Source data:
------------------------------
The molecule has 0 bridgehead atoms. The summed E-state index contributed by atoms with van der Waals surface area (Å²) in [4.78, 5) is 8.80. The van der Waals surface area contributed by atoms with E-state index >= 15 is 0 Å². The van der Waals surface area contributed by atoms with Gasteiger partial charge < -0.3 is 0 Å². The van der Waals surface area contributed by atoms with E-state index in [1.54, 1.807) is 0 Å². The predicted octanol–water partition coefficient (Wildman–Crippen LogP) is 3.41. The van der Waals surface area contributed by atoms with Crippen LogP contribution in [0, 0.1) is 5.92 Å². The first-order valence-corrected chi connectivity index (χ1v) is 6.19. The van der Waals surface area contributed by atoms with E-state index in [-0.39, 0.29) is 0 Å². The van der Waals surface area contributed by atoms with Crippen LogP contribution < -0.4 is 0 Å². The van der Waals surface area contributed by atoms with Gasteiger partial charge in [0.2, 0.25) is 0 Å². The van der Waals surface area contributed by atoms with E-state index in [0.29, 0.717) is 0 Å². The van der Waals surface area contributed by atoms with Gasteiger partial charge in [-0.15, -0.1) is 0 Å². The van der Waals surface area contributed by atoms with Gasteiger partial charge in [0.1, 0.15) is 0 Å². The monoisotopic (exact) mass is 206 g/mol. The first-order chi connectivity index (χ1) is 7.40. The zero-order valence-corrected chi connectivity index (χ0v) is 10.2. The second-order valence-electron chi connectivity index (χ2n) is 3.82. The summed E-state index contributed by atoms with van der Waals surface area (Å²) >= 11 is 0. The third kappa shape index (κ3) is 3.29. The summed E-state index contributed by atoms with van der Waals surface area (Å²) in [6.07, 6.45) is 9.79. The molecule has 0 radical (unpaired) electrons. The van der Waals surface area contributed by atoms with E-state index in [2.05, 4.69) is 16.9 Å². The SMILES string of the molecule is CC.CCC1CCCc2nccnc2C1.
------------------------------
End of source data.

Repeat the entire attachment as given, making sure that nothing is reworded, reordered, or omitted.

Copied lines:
The molecule has 0 bridgehead atoms. The summed E-state index contributed by atoms with van der Waals surface area (Å²) in [4.78, 5) is 8.80. The van der Waals surface area contributed by atoms with E-state index >= 15 is 0 Å². The van der Waals surface area contributed by atoms with Gasteiger partial charge < -0.3 is 0 Å². The van der Waals surface area contributed by atoms with E-state index in [1.54, 1.807) is 0 Å². The predicted octanol–water partition coefficient (Wildman–Crippen LogP) is 3.41. The van der Waals surface area contributed by atoms with Crippen LogP contribution in [0, 0.1) is 5.92 Å². The first-order valence-corrected chi connectivity index (χ1v) is 6.19. The van der Waals surface area contributed by atoms with E-state index in [-0.39, 0.29) is 0 Å². The van der Waals surface area contributed by atoms with Crippen LogP contribution < -0.4 is 0 Å². The van der Waals surface area contributed by atoms with Gasteiger partial charge in [0.2, 0.25) is 0 Å². The van der Waals surface area contributed by atoms with E-state index in [0.29, 0.717) is 0 Å². The van der Waals surface area contributed by atoms with Gasteiger partial charge in [-0.15, -0.1) is 0 Å². The van der Waals surface area contributed by atoms with Gasteiger partial charge in [0.1, 0.15) is 0 Å². The monoisotopic (exact) mass is 206 g/mol. The first-order chi connectivity index (χ1) is 7.40. The zero-order valence-corrected chi connectivity index (χ0v) is 10.2. The second-order valence-electron chi connectivity index (χ2n) is 3.82. The summed E-state index contributed by atoms with van der Waals surface area (Å²) >= 11 is 0. The third kappa shape index (κ3) is 3.29. The summed E-state index contributed by atoms with van der Waals surface area (Å²) in [6.07, 6.45) is 9.79. The molecule has 0 radical (unpaired) electrons. The van der Waals surface area contributed by atoms with E-state index in [2.05, 4.69) is 16.9 Å². The SMILES string of the molecule is CC.CCC1CCCc2nccnc2C1.